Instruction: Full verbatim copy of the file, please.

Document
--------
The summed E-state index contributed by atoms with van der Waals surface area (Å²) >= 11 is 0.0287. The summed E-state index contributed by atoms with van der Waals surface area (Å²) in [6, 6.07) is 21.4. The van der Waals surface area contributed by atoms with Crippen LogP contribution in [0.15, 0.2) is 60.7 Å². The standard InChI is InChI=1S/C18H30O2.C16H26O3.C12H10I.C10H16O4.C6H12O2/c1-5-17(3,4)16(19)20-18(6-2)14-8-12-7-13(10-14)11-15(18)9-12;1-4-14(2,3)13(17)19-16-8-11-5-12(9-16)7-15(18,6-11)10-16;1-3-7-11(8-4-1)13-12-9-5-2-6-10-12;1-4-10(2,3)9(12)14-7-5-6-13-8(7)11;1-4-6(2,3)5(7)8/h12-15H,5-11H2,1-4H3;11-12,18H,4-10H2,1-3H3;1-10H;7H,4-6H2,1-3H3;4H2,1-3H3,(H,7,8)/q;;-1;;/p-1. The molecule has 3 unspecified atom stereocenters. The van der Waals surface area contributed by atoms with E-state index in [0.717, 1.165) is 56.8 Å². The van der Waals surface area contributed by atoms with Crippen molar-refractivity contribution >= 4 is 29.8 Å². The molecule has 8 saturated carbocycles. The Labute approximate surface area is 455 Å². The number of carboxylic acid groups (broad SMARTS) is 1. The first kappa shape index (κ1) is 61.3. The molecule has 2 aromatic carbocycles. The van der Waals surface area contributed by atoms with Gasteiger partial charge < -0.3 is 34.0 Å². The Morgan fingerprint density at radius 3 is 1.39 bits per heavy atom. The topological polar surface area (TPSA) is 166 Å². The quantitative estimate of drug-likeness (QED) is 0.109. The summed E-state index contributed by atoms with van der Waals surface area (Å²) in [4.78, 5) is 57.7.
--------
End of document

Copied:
The summed E-state index contributed by atoms with van der Waals surface area (Å²) >= 11 is 0.0287. The summed E-state index contributed by atoms with van der Waals surface area (Å²) in [6, 6.07) is 21.4. The van der Waals surface area contributed by atoms with Crippen LogP contribution in [0.15, 0.2) is 60.7 Å². The standard InChI is InChI=1S/C18H30O2.C16H26O3.C12H10I.C10H16O4.C6H12O2/c1-5-17(3,4)16(19)20-18(6-2)14-8-12-7-13(10-14)11-15(18)9-12;1-4-14(2,3)13(17)19-16-8-11-5-12(9-16)7-15(18,6-11)10-16;1-3-7-11(8-4-1)13-12-9-5-2-6-10-12;1-4-10(2,3)9(12)14-7-5-6-13-8(7)11;1-4-6(2,3)5(7)8/h12-15H,5-11H2,1-4H3;11-12,18H,4-10H2,1-3H3;1-10H;7H,4-6H2,1-3H3;4H2,1-3H3,(H,7,8)/q;;-1;;/p-1. The molecule has 3 unspecified atom stereocenters. The van der Waals surface area contributed by atoms with E-state index in [0.717, 1.165) is 56.8 Å². The van der Waals surface area contributed by atoms with Crippen molar-refractivity contribution >= 4 is 29.8 Å². The molecule has 8 saturated carbocycles. The Labute approximate surface area is 455 Å². The number of carboxylic acid groups (broad SMARTS) is 1. The first kappa shape index (κ1) is 61.3. The molecule has 2 aromatic carbocycles. The van der Waals surface area contributed by atoms with Gasteiger partial charge < -0.3 is 34.0 Å². The Morgan fingerprint density at radius 3 is 1.39 bits per heavy atom. The topological polar surface area (TPSA) is 166 Å². The quantitative estimate of drug-likeness (QED) is 0.109. The summed E-state index contributed by atoms with van der Waals surface area (Å²) in [4.78, 5) is 57.7.